Cthulhu Eats the World: Holes for Faces

Campbell, Ramsey. Holes for Faces. Dark Regions Press (May 7, 2013).

Since this review is appearing on Innsmouth Free Press, I think it’s appropriate to begin it like this: I came to Ramsey Campbell by way of H.P. Lovecraft and the expanded world of the “Cthulhu Mythos.” Like many authors both before and after him, Mr. Campbell began his wonderful world of horror and dread by building upon the fiction of H.P.L. After I read Campbell’s take on Mythos horror, he quickly became my most favorite author of the stuff, right after Lovecraft himself, and that led me to reading many of his non-Lovecraftian horror tales. Reading all of those made me a Campbell fan for life, so when I heard that this book was coming out, a collection of 14 of his most recent short stories, I was a happy fanboy indeed. But the question is – was I still happy upon finishing this book?

Yes, but sadly, I wasn’t overjoyed. Now, to be sure, these are all fine stories and there’s not a stinker in the bunch. However, most of them have a thread of sameness running through them that was very noticeable after reading only a few. That is perhaps my biggest gripe with Holes for Faces: not enough diversity in the mix for me. A second and minor complaint is the complete lack of any new stories featuring Campbell’s take on Cthulhu/Lovecraftian/Weird ficiton. Now, that really wasn’t a surprise, as Mr. Campbell has largely moved on to other things and only very rarely, if ever, returns to his Mythos-haunted Severn Valley for a visit. But that doesn’t mean I don’t miss his unique take on cosmic horror and wish for a return of it. That small, shattered hope aside, I do not want to give the impression that this was a bad book. Only that, for me, it wasn’t a great one.

Well, enough with what could have or should have been. Let’s talk about what Holes for Faces is and that is a collection of short story reprints of Mr. Campbell’s running back a number of years. The sole exception appears to be the titular story, which is new. All of the stories have classic elements of Campbell in them. Like all of his work, they focus much more on mood and well-written characters than shock or gore. Many of these tales seem to be about the fear of growing old and all the quiet terrors that entails. There are numerous ones that would be classified as ghost stories of one shade or another. It definitely read to me like an author trying to come to terms with his own mortality. Thankfully, Mr. Campbell has always been an expert wordsmith with a great imagination, so he spins such dark musings into horror lovers’ delights.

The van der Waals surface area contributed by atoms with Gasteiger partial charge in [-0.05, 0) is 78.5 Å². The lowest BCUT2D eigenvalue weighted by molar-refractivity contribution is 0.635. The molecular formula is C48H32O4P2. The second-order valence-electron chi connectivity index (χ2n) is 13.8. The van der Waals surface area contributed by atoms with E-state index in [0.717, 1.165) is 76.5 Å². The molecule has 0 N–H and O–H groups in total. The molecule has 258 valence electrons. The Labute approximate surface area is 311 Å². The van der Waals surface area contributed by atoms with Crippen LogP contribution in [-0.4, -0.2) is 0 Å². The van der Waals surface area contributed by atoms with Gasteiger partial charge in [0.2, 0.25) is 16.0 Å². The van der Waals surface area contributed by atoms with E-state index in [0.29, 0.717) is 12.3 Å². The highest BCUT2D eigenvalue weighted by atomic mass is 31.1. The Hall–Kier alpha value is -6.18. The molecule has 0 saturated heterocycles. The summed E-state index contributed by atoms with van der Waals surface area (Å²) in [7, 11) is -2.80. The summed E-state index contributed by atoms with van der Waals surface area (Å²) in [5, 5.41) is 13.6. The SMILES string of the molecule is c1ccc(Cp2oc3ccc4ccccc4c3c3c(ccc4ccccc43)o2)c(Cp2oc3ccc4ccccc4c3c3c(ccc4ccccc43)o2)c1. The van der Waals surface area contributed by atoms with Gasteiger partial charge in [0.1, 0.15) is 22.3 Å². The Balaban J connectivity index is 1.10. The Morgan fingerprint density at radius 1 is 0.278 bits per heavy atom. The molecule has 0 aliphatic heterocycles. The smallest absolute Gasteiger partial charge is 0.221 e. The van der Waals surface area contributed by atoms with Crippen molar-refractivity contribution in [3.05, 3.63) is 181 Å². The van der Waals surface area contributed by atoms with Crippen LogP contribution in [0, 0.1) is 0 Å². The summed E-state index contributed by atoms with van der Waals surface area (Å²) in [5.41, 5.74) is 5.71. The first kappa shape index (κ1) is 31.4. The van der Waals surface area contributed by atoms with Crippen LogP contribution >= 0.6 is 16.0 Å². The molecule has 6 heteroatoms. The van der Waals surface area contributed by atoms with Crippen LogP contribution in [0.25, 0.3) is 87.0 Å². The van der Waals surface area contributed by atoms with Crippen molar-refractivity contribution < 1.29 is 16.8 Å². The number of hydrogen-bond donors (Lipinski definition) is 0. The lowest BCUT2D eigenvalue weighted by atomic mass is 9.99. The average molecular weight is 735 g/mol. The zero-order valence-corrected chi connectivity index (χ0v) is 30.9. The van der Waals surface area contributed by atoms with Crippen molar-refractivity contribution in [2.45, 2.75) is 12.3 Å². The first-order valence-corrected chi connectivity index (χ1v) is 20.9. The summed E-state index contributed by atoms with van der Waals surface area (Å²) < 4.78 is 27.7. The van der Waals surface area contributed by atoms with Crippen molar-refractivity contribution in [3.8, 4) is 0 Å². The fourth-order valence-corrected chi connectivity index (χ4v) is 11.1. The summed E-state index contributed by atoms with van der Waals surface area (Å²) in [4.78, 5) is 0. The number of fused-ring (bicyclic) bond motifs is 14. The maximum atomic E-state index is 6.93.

Personal favorites of mine included “The Decorations,” a very somber piece about a child and his family facing the grimness of a grandmother’s advancing years and failing health, set against the normally joyful backdrop of Christmas. While this tale is a prime example of the sameness I had mentioned earlier, it was just so well-written that I fell in love with it.

Other favorites of mine are the few stories where Mr. Campbell went off in different directions. Because of that, they really stood out. With “Chucky Comes to Liverpool,” Ramsey Campbell once again takes a look at film and how it affects us, as he spins a great yarn about a crusading mother waging a war against the Child’s Play movies. Yes, those Child’s Play movies.

“The Rounds” is a bit of a modern conspiracy thriller about a man trying to stop a terrorist plot. “Getting It Wrong” features a game show where being wrong can be very dangerous. There are more good stories to be found here, for sure, but they did start to blend together after a while. Then again, I ripped through this book in a single setting. I did mention that I’m a Ramsey Campbell fanboy, right? So, maybe, if you pace yourself with Holes for Faces and read a few stories here and there, you’ll enjoy this book more than I did.

Can I recommend Holes for Faces? Yes, it’s Ramsey Campbell, and therefore, mandatory reading for all lovers of fright fiction. I can’t fault the individual stories here, just the collection as a whole. A bit more variety would have made for a truly great book. Instead, you end up with just a good one here. And you know what? I am fine with that.

You can buy Holes for Faces directly from Dark Regions Press.

Brian M. Sammons

About Brian M. Sammons

Brian M. Sammons has been critiquing all things horror, science fiction, dark, or just plain icky for over a decade. His reviews and columns can currently be found in the pages of these magazines: Cemetery Dance, Shock Totem and Dark Discoveries, and on these websites: Horror World, The Black Glove and now here. Not being satisfied at being a humble and handsome critic, Brian has penned a few tales himself. They have appeared in the magazines Bare Bone, Cthulhu Sex, Dark Animus, and Horror Carousel, and in the anthologies Arkham Tales, Cthulhu Unbound Vol. 2, Horrors Beyond, and Twisted Legends, among others. He has also written extensively for the Call of Cthulhu role playing game, in an attempt to corrupt as many new, young minds as possible. Despite all this, Brian is often described by his neighbours as "such a nice, quiet man", and he loves animals.

Brian M. SammonsCthulhu Eats the World: Holes for Faces